Not everyone experiencing an existential crisis needs counseling. There are those who figure it out themselves. Others find help through family, friends, clergy and civic involvement. There is no magical cure – just a willingness to explore and be open for change.

There is a great deal we can learn from our time on earth. Come to think of it, there is much to learn from others as well. Nobody wants to experience those occasional down periods. We often feel it would be easier to wish the blues away. However, these very moments can be the ones that provide significant insight. It isn’t always pretty and having another human being to guide you along the road helps. A clinical philosopher could prove invaluable at this juncture.

Folks like Friedrich Nietzsche, Franz Kafka and Søren Kierkegaard hinted at the existential crisis phenomenon years ago. Later, Rollo May and Alvin Toffler would add their own views. Such considerations had to do with finding meaning in a modern world (one where science and technology have stepped to the forefront). Each of these theorists were asking us to find new meaning for a changing landscape.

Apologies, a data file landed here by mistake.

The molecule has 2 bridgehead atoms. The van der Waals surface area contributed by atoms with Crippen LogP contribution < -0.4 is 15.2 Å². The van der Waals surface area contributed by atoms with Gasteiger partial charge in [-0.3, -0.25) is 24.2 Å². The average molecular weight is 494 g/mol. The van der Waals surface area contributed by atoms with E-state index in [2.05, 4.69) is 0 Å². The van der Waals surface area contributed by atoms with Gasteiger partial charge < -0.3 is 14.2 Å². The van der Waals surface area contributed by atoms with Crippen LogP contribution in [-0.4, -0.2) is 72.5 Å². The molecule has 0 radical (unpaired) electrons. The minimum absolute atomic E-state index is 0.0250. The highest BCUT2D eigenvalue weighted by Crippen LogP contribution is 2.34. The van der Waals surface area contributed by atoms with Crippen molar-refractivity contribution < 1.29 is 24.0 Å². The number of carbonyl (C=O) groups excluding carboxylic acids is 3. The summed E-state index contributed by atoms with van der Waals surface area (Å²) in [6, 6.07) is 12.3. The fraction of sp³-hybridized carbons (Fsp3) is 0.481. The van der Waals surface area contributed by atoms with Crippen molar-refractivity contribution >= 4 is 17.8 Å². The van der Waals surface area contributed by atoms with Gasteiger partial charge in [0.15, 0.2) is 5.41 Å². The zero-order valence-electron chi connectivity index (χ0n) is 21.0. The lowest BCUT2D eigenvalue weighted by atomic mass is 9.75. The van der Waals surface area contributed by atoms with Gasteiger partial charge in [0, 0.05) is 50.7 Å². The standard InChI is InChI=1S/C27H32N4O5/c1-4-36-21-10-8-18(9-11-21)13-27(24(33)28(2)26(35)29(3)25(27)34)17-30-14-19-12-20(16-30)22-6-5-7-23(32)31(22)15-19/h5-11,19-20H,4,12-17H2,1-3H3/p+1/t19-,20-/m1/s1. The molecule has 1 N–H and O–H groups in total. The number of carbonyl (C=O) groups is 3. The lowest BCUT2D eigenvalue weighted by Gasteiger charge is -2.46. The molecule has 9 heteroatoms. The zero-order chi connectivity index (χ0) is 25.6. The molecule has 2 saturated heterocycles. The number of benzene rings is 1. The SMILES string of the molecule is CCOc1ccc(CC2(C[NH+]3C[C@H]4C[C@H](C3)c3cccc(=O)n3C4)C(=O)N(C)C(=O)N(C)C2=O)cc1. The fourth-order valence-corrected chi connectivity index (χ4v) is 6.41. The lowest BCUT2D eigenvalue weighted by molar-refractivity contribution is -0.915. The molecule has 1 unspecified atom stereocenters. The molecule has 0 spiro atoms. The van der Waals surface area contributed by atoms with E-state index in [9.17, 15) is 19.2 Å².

Every era has its own challenges. While overlap comes in the form(s) of economics, war, religion, and exploration, the present era has unique existential dynamics. Alienation and insecurity appear to be at the forefront – at least in America. For all of our contrivances, we are lonelier than ever. For all of the things we possess – are we any happier or wealthier? It does not take much training to understand that things and possessions, while nice, cannot insure contentment. They also cannot insure understanding. These come from a place where price tags are not found.